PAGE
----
Best Linux laptop for developers?



IMO: The rMBP 2015 is probably the best laptop released by Apple.

Next up would probably be a Dell XPS or a Razor Blade GTX 1060, but I’ve never tested these Windows laptops out fully.


Chromebooks are good in that regard. But if the battery is left to completely deplete, the “developer lock” resets. This is less of an issue if using crouton/chroot than a clean chromeOS wiped GNU/Linux install.

update @mods,

sorry I don’t know how to comment on 2 replies in 1 post.


I’ve recently bought a refurbished Lenovo ThinkPad T420.

I’ve paid €200 for it and it’s working amazingly well on a Arch Linux distro.
In comparison to the laptops you can buy for under €400 the T420 is 100x better.

Here are some of it’s specs:

  • Intel® Core™ i5 processor i5-2410M with dual-core
  • 4GB of RAM (which I plan to upgrade to 8GB)
  • 320 GB HD (it does support one additional HD)
  • 14.0-inch HD (1366 x 768) LED backlight Anti-Glare Display

And it also has a fingerprint reader, which is so cool!

I’m quite proud of my purchase.
Although I missed a really good offer from Lenovo, there was a T440 for about €250 but I didn’t had time to buy, and now it seems that Lenovo have removed the T440’s from all of it’s websites… which is a shame.


Technology is hell expensive in my country, that T420 costs €550 :pensive:


That’s indeed very expensive…


You may also want to keep an eye open for a good deal on a SSD. I was able to get cdn$ 50 off a Samsung 850 EVO 500GB 520MB/s on a Black Friday online sale - it gave a W510 (4318CTO 2010-Sep) a new lease on life - it was wheezing a bit after upgrading it in July 2016 from Windows 7 to 10 - its performance is quite livable now even though the W510 only has SATA II/3 Gbps support. As far as I can tell the T420 has SATA III/6 Gbps support (as per actual hardware rather than spec-sheet).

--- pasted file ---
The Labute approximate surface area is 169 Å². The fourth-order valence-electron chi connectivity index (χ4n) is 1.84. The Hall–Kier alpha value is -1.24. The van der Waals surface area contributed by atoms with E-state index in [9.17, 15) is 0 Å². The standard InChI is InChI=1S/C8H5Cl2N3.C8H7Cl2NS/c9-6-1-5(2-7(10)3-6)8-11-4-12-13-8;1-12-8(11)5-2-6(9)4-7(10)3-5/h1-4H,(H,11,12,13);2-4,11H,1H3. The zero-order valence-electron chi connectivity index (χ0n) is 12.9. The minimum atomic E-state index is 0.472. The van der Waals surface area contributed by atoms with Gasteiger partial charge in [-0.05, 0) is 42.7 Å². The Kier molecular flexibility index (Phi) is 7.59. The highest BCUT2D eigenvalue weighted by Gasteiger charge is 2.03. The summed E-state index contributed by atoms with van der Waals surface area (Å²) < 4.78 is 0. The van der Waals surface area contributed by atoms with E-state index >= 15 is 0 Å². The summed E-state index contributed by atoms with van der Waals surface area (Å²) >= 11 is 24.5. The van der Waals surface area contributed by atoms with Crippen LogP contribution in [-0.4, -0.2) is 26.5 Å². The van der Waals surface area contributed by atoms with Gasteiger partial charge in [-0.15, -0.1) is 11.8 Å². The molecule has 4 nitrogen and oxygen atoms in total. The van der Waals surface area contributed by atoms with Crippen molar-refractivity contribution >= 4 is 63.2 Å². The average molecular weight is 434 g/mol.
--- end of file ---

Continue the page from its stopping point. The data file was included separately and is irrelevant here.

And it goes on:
I am indeed doing that!

Here is my shopping list for the next months:


  • Samsung 830 128GB SSD
  • Samsung 850 EVO 500 GB mSata
  • Sandisk Z400s 128GB SSD
  • Plextor M5M 256GB mSATA SSD
    Planning to get one SSD and the mSATA from the above list.


  • Corsair Vengeance 16GB DDR3 1600MHz RAM
  • Crucial 16GB DDR3 1600MHz 1.35v RAM

Both Crucial and Corsair are over €100 so I will have to see if I can get a better deal.
I might as well just stick to 8GB instead of 16.


mSATA is limited to SATA II/3 Gbps so I’d stay away from that. Better get a bigger single SATA III/ 6Gbps SSD. One option is to give the optical drive the boot and a get an HD caddy for the existing 320GB - there are also kits so that you can keep using the optical drive externally via USB.

According to spec T420 only supports max of 8GB RAM anyway.


Officially it supports only 8.
Unofficially it goes up to 16, most of my co-workers had/have them with 16.


Dell accidentally published the page for the next XPS 15. Details (in German) here.